The most famous edifice in the world, the Eiffel Tower, was originally erected as a temporary exhibit for a World Fair.
Constructed from 1887–89 as the entrance to the 1889 World’s Fair, it was initially criticized by some of France’s leading artists and intellectuals for its design, but it has become a global cultural icon of France and one of the most recognisable structures in the world.
If you want to turn your trip into something unforgettable, I personally recommend that you go up to the top where you can get the best views of Paris. But beware if you are afraid of heights, because the tower has nothing more and nothing less than 300 m in height.
Many of the world’s great cities have a feature that identifies them, defines their existence, and acts as the pulse that runs through the cities heart. The Seine River in Paris is what the River Thames is to London, the Danube to Budapest. It’s the epicentre, the area tourists migrant to, where they observe the famous attractions, capture the memories.
This river, almost 800 kilometers long, is the second longest river in France. In Paris you can take a boat trip to observe some of the most popular monuments; as: Notre Dame, La Conciergerie, Musée d’Orsay, Saint-Germain-des-Prés, Jardin des Plantes/Cité de la Mode. .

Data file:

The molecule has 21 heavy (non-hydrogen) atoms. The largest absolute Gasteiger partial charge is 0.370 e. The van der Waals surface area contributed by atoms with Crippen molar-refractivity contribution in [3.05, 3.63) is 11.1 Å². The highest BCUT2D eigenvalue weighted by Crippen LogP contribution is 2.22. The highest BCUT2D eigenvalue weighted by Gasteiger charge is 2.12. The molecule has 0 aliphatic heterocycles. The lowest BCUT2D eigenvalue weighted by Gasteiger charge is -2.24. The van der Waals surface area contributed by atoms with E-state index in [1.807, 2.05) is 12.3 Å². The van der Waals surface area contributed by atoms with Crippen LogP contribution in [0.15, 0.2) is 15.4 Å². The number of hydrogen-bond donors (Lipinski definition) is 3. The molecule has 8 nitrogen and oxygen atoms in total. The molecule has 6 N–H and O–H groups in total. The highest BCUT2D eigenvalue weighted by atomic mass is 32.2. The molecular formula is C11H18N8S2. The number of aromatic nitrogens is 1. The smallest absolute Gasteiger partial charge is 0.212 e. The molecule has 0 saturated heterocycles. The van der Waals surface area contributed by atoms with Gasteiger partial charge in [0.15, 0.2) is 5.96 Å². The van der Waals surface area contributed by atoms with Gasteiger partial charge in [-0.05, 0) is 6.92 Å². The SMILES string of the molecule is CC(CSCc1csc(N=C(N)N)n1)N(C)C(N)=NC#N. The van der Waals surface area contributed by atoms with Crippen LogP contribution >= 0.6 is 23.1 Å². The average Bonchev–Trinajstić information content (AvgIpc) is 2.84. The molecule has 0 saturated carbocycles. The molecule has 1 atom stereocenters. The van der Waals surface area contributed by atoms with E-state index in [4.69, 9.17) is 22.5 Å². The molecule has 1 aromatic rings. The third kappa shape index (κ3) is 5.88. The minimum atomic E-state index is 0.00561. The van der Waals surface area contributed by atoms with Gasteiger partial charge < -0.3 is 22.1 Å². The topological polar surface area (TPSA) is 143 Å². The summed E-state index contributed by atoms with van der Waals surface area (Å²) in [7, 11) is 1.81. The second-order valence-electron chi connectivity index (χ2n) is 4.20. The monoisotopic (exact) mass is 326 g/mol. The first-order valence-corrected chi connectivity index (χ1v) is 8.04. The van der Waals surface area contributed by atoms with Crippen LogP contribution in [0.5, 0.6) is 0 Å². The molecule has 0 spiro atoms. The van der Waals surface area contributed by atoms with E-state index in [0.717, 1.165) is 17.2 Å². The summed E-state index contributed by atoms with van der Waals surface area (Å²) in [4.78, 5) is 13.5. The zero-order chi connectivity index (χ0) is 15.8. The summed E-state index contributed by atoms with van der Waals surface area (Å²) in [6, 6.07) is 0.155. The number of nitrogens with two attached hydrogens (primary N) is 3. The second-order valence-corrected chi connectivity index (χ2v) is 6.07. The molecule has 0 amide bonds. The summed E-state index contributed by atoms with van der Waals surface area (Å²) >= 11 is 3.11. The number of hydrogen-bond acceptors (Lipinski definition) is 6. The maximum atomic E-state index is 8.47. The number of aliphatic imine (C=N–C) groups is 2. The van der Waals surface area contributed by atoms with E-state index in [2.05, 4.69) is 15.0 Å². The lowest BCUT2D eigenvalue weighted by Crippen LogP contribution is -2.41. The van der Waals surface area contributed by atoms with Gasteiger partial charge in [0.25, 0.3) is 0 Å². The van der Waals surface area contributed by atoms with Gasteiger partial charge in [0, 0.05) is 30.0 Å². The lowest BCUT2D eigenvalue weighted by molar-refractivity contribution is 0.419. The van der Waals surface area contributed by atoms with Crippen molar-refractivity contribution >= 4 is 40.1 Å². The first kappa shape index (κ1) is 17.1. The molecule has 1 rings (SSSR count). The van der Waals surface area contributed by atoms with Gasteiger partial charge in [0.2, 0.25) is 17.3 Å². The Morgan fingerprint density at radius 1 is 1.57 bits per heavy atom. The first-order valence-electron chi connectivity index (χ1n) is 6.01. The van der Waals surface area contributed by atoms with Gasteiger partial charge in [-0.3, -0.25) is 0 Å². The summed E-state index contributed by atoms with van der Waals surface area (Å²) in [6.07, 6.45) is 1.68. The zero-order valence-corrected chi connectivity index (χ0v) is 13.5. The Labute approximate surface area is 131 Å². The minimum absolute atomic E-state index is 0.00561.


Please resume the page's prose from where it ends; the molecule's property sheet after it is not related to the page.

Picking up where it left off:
The Pont Alexandre III is a deck arch bridge that spans the Seine in Paris. It connects the Champs-Élysées quarter with those of the Invalides and Eiffel Tower. The bridge is widely regarded as the most ornate, extravagant bridge in the city.
The Beaux-Arts style bridge, with its exuberant Art Nouveau lamps, cherubs, nymphs and winged horses at either end, was built between 1896 and 1900. It is named after Tsar Alexander III, who had concluded the Franco-Russian Alliance in 1892. His son Nicholas II laid the foundation stone in October 1896. The style of the bridge reflects that of the Grand Palais, to which it leads on the right bank.
The Pont Alexandre III is Paris’s most elegant, grandiose, and sumptuous bridge: one of the most beautiful river crossings in the world. It was built for the Exposition Universelle of 1900, an international world’s fair that introduced talking films, escalators, Russian nesting dolls, wireless telegraphy (radio), and the most powerful telescope ever built. Rudolf Diesel exhibited his new combustion engine which ran only on peanut oil, and the city staged the first Olympic Games outside of Greece. The fair introduced the Art Nouveau style into popular culture and for the first time electric lights illuminated the City of Light.